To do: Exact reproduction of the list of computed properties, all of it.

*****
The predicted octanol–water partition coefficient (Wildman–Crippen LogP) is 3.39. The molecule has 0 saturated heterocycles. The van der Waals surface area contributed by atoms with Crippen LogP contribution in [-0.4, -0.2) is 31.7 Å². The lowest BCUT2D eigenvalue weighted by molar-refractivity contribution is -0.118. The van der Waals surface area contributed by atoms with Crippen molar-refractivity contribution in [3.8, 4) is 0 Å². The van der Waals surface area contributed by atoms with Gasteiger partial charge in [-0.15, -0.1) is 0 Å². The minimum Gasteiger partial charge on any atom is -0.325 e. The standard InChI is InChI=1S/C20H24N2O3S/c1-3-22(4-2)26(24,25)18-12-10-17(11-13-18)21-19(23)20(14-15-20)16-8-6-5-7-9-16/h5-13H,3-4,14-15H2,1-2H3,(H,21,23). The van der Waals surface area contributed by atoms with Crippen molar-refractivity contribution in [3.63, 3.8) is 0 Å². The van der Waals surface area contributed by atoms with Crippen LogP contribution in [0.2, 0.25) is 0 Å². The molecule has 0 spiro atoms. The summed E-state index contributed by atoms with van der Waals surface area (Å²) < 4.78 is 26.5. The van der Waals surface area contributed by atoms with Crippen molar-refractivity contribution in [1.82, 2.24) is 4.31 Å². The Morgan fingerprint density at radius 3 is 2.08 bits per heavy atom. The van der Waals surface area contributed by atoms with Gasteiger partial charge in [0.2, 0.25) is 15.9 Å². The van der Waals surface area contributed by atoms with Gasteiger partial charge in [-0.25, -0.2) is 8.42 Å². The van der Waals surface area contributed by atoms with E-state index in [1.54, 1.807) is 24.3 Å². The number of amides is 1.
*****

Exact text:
The predicted octanol–water partition coefficient (Wildman–Crippen LogP) is 3.39. The molecule has 0 saturated heterocycles. The van der Waals surface area contributed by atoms with Crippen LogP contribution in [-0.4, -0.2) is 31.7 Å². The lowest BCUT2D eigenvalue weighted by molar-refractivity contribution is -0.118. The van der Waals surface area contributed by atoms with Crippen molar-refractivity contribution in [3.8, 4) is 0 Å². The van der Waals surface area contributed by atoms with Gasteiger partial charge in [-0.15, -0.1) is 0 Å². The minimum Gasteiger partial charge on any atom is -0.325 e. The standard InChI is InChI=1S/C20H24N2O3S/c1-3-22(4-2)26(24,25)18-12-10-17(11-13-18)21-19(23)20(14-15-20)16-8-6-5-7-9-16/h5-13H,3-4,14-15H2,1-2H3,(H,21,23). The van der Waals surface area contributed by atoms with Crippen molar-refractivity contribution in [3.63, 3.8) is 0 Å². The van der Waals surface area contributed by atoms with Crippen LogP contribution in [0.2, 0.25) is 0 Å². The molecule has 0 spiro atoms. The summed E-state index contributed by atoms with van der Waals surface area (Å²) < 4.78 is 26.5. The van der Waals surface area contributed by atoms with Crippen molar-refractivity contribution in [1.82, 2.24) is 4.31 Å². The Morgan fingerprint density at radius 3 is 2.08 bits per heavy atom. The van der Waals surface area contributed by atoms with Gasteiger partial charge in [0.2, 0.25) is 15.9 Å². The van der Waals surface area contributed by atoms with Gasteiger partial charge in [-0.25, -0.2) is 8.42 Å². The van der Waals surface area contributed by atoms with E-state index in [1.54, 1.807) is 24.3 Å². The number of amides is 1.